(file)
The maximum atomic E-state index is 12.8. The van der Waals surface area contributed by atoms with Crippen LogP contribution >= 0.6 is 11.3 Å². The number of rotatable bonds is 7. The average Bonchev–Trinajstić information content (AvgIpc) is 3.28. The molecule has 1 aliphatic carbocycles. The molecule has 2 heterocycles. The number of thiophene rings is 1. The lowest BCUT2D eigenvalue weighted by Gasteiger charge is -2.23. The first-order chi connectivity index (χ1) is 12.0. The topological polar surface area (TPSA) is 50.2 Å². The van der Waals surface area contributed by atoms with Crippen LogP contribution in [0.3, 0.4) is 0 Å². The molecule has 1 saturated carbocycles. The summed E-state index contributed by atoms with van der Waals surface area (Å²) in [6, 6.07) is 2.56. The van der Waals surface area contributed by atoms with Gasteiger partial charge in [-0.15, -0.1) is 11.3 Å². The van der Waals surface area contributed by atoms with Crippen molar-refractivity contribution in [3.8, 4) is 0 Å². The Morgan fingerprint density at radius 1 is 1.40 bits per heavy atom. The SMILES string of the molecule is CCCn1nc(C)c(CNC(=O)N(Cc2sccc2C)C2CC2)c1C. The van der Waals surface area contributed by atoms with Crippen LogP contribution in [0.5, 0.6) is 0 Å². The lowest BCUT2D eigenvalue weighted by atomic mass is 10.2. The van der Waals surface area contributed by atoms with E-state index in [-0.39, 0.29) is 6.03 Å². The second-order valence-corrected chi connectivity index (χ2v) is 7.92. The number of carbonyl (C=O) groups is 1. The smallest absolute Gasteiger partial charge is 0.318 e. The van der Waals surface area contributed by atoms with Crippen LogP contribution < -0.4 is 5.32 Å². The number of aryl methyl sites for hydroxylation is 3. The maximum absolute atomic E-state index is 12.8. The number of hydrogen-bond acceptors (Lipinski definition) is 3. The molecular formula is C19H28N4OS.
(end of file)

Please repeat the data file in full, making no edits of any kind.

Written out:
The maximum atomic E-state index is 12.8. The van der Waals surface area contributed by atoms with Crippen LogP contribution >= 0.6 is 11.3 Å². The number of rotatable bonds is 7. The average Bonchev–Trinajstić information content (AvgIpc) is 3.28. The molecule has 1 aliphatic carbocycles. The molecule has 2 heterocycles. The number of thiophene rings is 1. The lowest BCUT2D eigenvalue weighted by Gasteiger charge is -2.23. The first-order chi connectivity index (χ1) is 12.0. The topological polar surface area (TPSA) is 50.2 Å². The van der Waals surface area contributed by atoms with Crippen LogP contribution in [0.3, 0.4) is 0 Å². The molecule has 1 saturated carbocycles. The summed E-state index contributed by atoms with van der Waals surface area (Å²) in [6, 6.07) is 2.56. The van der Waals surface area contributed by atoms with Gasteiger partial charge in [-0.15, -0.1) is 11.3 Å². The van der Waals surface area contributed by atoms with Crippen molar-refractivity contribution in [3.8, 4) is 0 Å². The Morgan fingerprint density at radius 1 is 1.40 bits per heavy atom. The SMILES string of the molecule is CCCn1nc(C)c(CNC(=O)N(Cc2sccc2C)C2CC2)c1C. The van der Waals surface area contributed by atoms with Crippen LogP contribution in [0.5, 0.6) is 0 Å². The lowest BCUT2D eigenvalue weighted by atomic mass is 10.2. The van der Waals surface area contributed by atoms with E-state index in [-0.39, 0.29) is 6.03 Å². The second-order valence-corrected chi connectivity index (χ2v) is 7.92. The number of carbonyl (C=O) groups is 1. The smallest absolute Gasteiger partial charge is 0.318 e. The van der Waals surface area contributed by atoms with Crippen LogP contribution < -0.4 is 5.32 Å². The number of aryl methyl sites for hydroxylation is 3. The maximum absolute atomic E-state index is 12.8. The number of hydrogen-bond acceptors (Lipinski definition) is 3. The molecular formula is C19H28N4OS.